TradeLawGuide is an essential tool when researching investment treaty (investor-state) arbitration issues.
WTO law has been referred to frequently in investor-state arbitrations in various contexts. Tribunals have explicitly found that WTO law is relevant to investor-state arbitration. For example, in Methanex Corporation v. United States of America, the Tribunal stated:
[T]he Tribunal may derive guidance from the way in which a similar phrase in the GATT has been interpreted in the past. Whilst such interpretations cannot be treated by this Tribunal as binding precedents, the Tribunal may remain open to persuasion based on legal reasoning developed in GATT and WTO jurisprudence, if relevant. (Methanex Corporation v. United States of America, Final Award of the Tribunal on Jurisdiction and Merits, 3 August 2005, para. 6 )
The difference in the scope of application of WTO law and investor-state treaties and their context must be taken into account when interpreting and applying WTO legal concepts in investor-state arbitrations. Some aspects of WTO law, such as the law elaborating upon the rules of treaty interpretation, are directly applicable to investor-state arbitration. Other aspects of WTO law may provide guidance on the interpretation and application of similar terms and concepts in investment treaties or simply offer a different perspective from which to identify and analyze issues. Reference to WTO law may be particularly useful in borderline cases where it is unclear whether the facts demonstrate a violation of a provision of an investment treaty.
Both WTO dispute settlement and investor-state arbitration are treaty-based, and, therefore, the rules of treaty interpretation in the Vienna Convention on the Law of Treaties (Vienna Convention) play an important role in determining the meaning of applicable provisions.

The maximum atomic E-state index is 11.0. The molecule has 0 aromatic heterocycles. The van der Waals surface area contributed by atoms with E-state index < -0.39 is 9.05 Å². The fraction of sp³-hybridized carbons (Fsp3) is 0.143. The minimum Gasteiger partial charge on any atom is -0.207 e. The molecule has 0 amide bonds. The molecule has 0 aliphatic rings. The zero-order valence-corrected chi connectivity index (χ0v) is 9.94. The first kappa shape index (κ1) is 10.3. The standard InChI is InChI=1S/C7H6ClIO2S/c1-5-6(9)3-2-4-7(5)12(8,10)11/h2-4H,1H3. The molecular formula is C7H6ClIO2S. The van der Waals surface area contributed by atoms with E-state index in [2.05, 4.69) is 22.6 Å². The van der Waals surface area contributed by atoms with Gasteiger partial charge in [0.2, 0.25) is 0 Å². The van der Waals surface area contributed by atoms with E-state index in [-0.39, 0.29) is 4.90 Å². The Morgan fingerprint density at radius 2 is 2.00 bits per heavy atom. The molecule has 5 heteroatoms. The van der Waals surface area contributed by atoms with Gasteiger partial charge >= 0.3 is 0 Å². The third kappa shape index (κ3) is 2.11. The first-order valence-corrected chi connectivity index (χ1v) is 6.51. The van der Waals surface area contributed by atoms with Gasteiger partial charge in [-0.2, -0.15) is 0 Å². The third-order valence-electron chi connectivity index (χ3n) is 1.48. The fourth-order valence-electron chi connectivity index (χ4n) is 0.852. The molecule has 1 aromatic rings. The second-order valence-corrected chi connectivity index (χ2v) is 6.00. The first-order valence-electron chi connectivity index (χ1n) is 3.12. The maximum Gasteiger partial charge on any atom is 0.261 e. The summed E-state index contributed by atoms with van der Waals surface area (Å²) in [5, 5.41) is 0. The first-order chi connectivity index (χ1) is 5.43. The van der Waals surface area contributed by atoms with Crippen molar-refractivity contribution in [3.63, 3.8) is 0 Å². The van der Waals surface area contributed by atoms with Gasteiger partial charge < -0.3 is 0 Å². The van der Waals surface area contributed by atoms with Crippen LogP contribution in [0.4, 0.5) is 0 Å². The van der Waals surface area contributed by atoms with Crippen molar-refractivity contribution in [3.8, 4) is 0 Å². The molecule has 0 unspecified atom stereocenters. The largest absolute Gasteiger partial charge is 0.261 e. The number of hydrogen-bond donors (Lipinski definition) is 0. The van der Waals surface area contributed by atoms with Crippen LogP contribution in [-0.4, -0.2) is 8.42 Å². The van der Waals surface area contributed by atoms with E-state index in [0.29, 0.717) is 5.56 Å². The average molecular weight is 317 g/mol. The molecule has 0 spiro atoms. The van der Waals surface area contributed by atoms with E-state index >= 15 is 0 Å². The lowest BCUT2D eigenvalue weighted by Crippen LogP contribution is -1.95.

Section 3 of Part III of the Vienna Convention, which governs the interpretation of treaties and comprises Articles 31 (General Rule of Interpretation), 32 (Supplementary Means of Interpretation) and 33 (Interpretation of Treaties Authenticated in Two or More Languages), has been elaborated upon in a considerable body of WTO jurisprudence. For example, over 100 WTO cases have substantively cited Article 31.
In addition to interpreting and applying the provisions of Articles 31-33 of the Vienna Convention, WTO jurisprudence elaborates on numerous interpretative issues including:
Accidental or an inadvertent oversight in drafting
A contrario sensu
Antecedent/precursor agreements and provisions
Avoiding aberrant or perverse results
Common intention of the parties
Decisions and declarations
Device to simplify the drafting
Effective treaty interpretation (ut res magis valeat quam pereat), giving meaning and effect to all of the terms of a treaty
Examination of comparable treaties
Exceptions and limitations
Expressio unius est exclusio alterius
Holistic approach to treaty interpretation
In dubio mitius
Lex specialis derogat legi generali
Logic and structure of a provision
Municipal or domestic law (relevance to treaty interpretation)
Narrow or strict interpretation
Placement of provisions
Precedent and stare decisis
Presumption against conflict
Relevant date/time for interpretation or determination of ordinary meaning (e.g., date of conclusion of treaty versus another date)
Same words same meaning, different words different meaning
Silences and omissions
Similar words and phrases in other provisions of the covered agreements